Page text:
Poetry: Barbara Westwood Diehl
The Botanist Lectures, After His Betrayal
Consider the taproots of jimson weed,
the stout stems, leaves with teeth,
sepals cupping the star flower.
Note its corolla of contradiction,
a falconer palming a raptor
in the clothing of a dove.
Often mistaken for morning glory,
nightshade with angel and apple aliases,
also devil’s trumpet, stink weed.
And here is the gardener who rests
between rows of benign fruit,
while seeds squint from pod slits.
The weed is tall as a woman,
with leaves that spindle prick,
pull apples from a sleeve.
Visions of the jimson weed are brief,
false as belladonna, or flowers
that will die in the afternoon.
We Weather Them
The dead have their seasons.
We weather them,
though the winds of them
howl awfully sometimes,
funneling up clouds of belongings
they think they still need-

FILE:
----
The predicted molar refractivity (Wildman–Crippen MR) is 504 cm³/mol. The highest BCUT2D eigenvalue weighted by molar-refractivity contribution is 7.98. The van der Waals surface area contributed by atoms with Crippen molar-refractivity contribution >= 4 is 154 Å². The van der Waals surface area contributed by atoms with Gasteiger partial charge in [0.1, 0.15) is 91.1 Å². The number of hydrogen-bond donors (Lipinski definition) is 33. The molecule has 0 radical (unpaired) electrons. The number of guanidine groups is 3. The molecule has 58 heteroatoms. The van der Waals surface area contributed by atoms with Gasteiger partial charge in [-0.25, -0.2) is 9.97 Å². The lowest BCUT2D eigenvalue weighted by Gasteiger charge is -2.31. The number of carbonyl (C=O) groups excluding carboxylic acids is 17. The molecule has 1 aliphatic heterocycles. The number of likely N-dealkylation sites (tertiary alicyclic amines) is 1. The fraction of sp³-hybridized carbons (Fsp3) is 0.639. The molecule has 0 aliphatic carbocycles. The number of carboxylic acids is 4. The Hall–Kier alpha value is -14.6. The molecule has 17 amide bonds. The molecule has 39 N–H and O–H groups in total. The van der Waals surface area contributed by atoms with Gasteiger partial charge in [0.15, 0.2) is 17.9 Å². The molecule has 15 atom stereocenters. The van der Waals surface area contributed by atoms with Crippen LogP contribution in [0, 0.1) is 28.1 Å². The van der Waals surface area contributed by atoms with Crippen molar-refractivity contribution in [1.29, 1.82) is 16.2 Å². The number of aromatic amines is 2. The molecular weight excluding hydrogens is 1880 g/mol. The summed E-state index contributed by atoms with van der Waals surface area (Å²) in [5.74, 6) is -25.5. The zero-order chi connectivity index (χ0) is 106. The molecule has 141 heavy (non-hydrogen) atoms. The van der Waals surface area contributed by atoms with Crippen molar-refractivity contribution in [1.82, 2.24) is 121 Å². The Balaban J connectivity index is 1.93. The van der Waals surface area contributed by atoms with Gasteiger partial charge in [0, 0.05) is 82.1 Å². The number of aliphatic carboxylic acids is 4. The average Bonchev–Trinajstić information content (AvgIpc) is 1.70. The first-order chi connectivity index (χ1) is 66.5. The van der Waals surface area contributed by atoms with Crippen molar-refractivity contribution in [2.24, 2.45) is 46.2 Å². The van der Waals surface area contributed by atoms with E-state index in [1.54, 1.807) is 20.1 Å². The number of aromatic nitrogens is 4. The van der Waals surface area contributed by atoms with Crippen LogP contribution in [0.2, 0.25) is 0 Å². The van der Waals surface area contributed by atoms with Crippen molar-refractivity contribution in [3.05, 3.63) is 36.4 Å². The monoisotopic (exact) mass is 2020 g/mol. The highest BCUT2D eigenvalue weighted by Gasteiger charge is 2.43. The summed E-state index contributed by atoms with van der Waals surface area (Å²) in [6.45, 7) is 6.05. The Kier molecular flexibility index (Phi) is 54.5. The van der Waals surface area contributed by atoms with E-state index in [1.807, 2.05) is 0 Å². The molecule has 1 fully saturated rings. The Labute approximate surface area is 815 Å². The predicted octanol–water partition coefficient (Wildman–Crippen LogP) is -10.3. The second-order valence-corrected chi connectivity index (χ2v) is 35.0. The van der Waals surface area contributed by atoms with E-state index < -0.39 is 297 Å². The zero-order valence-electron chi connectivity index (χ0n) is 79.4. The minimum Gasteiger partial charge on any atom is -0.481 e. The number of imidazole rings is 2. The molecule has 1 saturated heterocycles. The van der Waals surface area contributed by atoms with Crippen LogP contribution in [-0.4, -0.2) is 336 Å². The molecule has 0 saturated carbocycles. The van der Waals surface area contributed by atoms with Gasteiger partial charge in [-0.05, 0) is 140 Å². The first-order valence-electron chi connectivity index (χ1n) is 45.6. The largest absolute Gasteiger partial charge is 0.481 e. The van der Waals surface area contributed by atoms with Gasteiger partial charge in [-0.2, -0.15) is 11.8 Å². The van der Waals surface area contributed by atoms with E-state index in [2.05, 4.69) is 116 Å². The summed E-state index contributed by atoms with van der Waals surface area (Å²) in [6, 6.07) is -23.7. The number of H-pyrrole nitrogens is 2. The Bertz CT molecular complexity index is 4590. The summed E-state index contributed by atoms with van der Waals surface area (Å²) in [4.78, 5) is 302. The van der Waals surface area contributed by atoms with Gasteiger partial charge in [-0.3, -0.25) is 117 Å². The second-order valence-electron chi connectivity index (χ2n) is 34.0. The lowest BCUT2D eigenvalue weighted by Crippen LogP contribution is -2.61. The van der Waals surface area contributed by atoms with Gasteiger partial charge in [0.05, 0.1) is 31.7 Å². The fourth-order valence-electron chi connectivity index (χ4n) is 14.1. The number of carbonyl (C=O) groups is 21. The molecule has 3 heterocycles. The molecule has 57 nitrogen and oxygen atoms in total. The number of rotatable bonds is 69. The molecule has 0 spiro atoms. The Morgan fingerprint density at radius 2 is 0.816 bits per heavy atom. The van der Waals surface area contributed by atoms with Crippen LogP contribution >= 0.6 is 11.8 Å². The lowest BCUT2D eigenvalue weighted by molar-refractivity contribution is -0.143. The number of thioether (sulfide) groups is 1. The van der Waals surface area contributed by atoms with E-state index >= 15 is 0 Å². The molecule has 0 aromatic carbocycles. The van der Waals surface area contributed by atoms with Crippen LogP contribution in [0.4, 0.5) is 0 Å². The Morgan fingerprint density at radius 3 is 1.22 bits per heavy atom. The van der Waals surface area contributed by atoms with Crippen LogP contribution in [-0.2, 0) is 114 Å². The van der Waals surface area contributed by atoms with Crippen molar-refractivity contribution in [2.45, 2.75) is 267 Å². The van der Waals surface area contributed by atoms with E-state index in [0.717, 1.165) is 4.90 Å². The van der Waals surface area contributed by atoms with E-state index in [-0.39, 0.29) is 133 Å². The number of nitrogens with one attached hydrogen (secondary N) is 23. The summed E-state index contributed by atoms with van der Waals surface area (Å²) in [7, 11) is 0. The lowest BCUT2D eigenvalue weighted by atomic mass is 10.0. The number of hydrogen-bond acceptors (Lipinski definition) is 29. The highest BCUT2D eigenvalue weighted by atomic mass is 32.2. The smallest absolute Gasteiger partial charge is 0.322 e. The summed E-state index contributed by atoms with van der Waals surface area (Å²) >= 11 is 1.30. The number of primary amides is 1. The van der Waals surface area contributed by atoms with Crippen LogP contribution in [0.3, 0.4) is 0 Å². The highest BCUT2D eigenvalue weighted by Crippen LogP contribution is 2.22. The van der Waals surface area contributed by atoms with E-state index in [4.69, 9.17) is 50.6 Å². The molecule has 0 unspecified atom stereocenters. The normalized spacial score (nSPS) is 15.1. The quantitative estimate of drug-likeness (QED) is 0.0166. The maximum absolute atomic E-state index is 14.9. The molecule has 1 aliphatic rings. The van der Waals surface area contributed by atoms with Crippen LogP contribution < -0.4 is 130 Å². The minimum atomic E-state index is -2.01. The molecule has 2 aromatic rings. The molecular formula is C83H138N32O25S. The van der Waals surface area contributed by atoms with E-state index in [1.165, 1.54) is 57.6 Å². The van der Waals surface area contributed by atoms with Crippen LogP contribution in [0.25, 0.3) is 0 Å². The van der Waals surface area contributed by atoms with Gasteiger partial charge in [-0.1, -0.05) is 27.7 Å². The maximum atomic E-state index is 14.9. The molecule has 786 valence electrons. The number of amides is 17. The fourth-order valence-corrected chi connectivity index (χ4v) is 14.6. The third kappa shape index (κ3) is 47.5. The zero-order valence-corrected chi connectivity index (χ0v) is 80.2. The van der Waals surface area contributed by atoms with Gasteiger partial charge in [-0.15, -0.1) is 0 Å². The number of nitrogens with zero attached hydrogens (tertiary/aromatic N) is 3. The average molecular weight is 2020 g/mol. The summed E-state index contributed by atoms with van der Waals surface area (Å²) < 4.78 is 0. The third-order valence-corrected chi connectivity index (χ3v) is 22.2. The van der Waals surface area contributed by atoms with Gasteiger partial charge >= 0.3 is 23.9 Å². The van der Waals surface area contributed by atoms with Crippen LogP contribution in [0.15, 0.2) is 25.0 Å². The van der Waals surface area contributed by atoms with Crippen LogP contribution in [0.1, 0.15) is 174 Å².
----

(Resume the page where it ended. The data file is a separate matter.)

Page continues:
an umbrella with broken ribs,
a widowed glove, a haggard coat.
The dead are difficult to forecast.
We can’t reckon or reason with them,
can’t capture their amassing
on satellite photos and weather maps.
We have no gauges or sensors,
no data to justify a watch or warning.
We can only issue advisories
and hope they will be temperate.
We moor the boats, move inland,
indoors, to our interior rooms.
We take all the usual precautions,
but the dead still come
with precipitous entrances,
heat lightning at the screen door
before the downpour, the flooding,
heavy as hailstones,
in the snare of sleet pelleting the glass,
or slowly, snowdrifts in a whiteout,
insidious as black ice,
that first coat.
A Thought Upon Departure from the Body
The current of blood slowing,
the circuit open, off,
vessels tipped, siphoned,
spilled from the cast,
sieve of ribs,
skin livid, fluid
amassing in the back,
the heart billowing,
then sighing itself soft, flaccid,
the bellows of the lungs
expelling themselves lax,
at last slackening-
all of it turning to slough-
I thought I would miss
that fierce machinery,